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Contentious Mine Takes Crucial Step Forward

PolyMet would be the first copper-nickel mine in Minnesota, with supporters touting the jobs it would create.

MINNEAPOLIS (AP) — A contentious copper-nickel mine in northeastern Minnesota took another step forward Friday when state regulators released a crucial draft permit for public comment.

"It's a major milestone for the project," Brad Moore, PolyMet Mining Corp.'s executive vice president for environmental and governmental affairs, told The Associated Press. "We've been through over 10 years of environmental review and permitting to get to this point."

PolyMet would be the first copper-nickel mine in Minnesota, with supporters touting the jobs it would create. Environmentalists have warned the mining could leach sulfuric acid and other toxic chemicals into a watershed that leads to Lake Superior, and the draft permit is one of their last chances to block or change it short of court challenges.

The draft "permit to mine" includes a requirement that PolyMet provide a large financial assurances package to protect taxpayers if the company goes bankrupt from having to cover the costs of closing and cleaning up the mine. It also includes a wetland replacement plan.

The public comment period runs through March 6, with public meetings Feb. 7 in Aurora and Feb. 8 in Duluth — both likely to be packed with supporters and opponents. The meetings will cover both the permit to mine, which needs approval from the Department of Natural Resources, and air and water permits that PolyMet will need from the Minnesota Pollution Control Agency.

Under the financial assurances package, Canada-based PolyMet will have to provide about $588 million for the year the mine begins operating. But that figure would be adjusted annually. The DNR has projected that PolyMet will need to put up just over $1 billion in assurances by the mine's 11th year of operation, with the need declining to a $580 million trust fund by the time the mine closes after 20 years that would cover wastewater treatment costs, potentially indefinitely.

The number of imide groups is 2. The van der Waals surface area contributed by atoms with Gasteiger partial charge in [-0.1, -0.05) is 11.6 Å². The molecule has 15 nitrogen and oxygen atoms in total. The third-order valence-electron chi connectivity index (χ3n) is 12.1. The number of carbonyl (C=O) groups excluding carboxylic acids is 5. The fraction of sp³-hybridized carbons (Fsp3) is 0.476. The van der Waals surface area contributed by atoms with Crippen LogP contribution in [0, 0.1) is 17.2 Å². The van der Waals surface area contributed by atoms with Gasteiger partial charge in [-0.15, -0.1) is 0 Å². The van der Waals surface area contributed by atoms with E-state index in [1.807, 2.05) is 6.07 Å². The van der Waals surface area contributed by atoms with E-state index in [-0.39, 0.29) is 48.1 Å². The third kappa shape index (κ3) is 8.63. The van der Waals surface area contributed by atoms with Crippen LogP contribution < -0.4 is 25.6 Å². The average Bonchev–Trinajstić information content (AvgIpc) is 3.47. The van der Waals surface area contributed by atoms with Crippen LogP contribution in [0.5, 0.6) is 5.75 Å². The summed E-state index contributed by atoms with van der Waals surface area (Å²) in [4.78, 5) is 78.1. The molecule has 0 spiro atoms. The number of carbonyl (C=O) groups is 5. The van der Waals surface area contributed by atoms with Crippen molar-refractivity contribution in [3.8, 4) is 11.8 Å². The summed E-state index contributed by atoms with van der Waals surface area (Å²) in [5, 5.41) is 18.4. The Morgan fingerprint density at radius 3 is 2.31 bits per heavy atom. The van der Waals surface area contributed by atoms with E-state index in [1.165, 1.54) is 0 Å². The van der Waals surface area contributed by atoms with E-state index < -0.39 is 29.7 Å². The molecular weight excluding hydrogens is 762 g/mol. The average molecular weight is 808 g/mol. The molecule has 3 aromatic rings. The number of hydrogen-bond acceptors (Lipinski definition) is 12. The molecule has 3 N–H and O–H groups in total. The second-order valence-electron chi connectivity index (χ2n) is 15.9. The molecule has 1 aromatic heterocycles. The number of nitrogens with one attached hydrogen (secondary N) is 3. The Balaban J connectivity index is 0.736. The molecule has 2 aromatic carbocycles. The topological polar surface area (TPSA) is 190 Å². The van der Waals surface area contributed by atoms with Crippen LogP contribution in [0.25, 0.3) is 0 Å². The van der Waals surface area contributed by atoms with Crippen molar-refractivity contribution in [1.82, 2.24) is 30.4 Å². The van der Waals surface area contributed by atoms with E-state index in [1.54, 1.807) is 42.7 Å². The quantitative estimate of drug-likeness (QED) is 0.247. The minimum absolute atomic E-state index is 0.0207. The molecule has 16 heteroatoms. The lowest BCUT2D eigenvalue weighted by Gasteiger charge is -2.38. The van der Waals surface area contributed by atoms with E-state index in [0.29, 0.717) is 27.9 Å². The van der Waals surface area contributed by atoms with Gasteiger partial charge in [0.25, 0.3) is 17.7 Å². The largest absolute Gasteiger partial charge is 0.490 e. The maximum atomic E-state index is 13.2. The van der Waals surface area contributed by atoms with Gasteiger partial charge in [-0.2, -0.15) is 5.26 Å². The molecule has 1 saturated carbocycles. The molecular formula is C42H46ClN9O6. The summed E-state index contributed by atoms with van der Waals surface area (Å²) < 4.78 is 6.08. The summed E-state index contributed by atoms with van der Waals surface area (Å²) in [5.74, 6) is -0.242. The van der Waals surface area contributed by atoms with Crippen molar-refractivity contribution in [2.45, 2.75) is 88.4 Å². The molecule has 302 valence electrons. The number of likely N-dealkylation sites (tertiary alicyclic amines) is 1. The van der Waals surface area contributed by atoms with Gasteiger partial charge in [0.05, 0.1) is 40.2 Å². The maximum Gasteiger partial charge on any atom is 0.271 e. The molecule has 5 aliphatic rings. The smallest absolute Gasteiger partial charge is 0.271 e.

Moore said PolyMet can meet the conditions.

Anglo-Swiss commodities giant Glencore PLC owns close to a third of PolyMet and has been its leading financier.

PolyMet includes a mine site near Babbit and a processing plant near Hoyt Lakes. It's separate from a proposed Twin Metals mine near Ely, owned by Chilean mining group Antofagasta. Twin Metals got a new lease on life late last month when the Trump administration reversed an Obama administration decision and agreed to renew the federal mineral rights leases that it needs. That mine is still in the planning stages.

The argument against both projects is that the vast but untapped reserves of copper, nickel and precious metals under northeastern Minnesota are bound up in sulfide minerals that can leach sulfuric acid and other toxic chemicals when exposed to air and water. An added argument against Twin Metals is that the mine would sit in a watershed that flows into the pristine Boundary Waters Canoe Area Wilderness.

Democratic Gov. Mark Dayton threw his support behind PolyMet in October but has opposed Twin Metals because of the risk to the Boundary Waters.

Both companies say they can mine without harming the environment while bringing hundreds of good jobs and economic diversity to a corner of the state that historically has been subject to the ups and downs of the iron mining and forest product industries.

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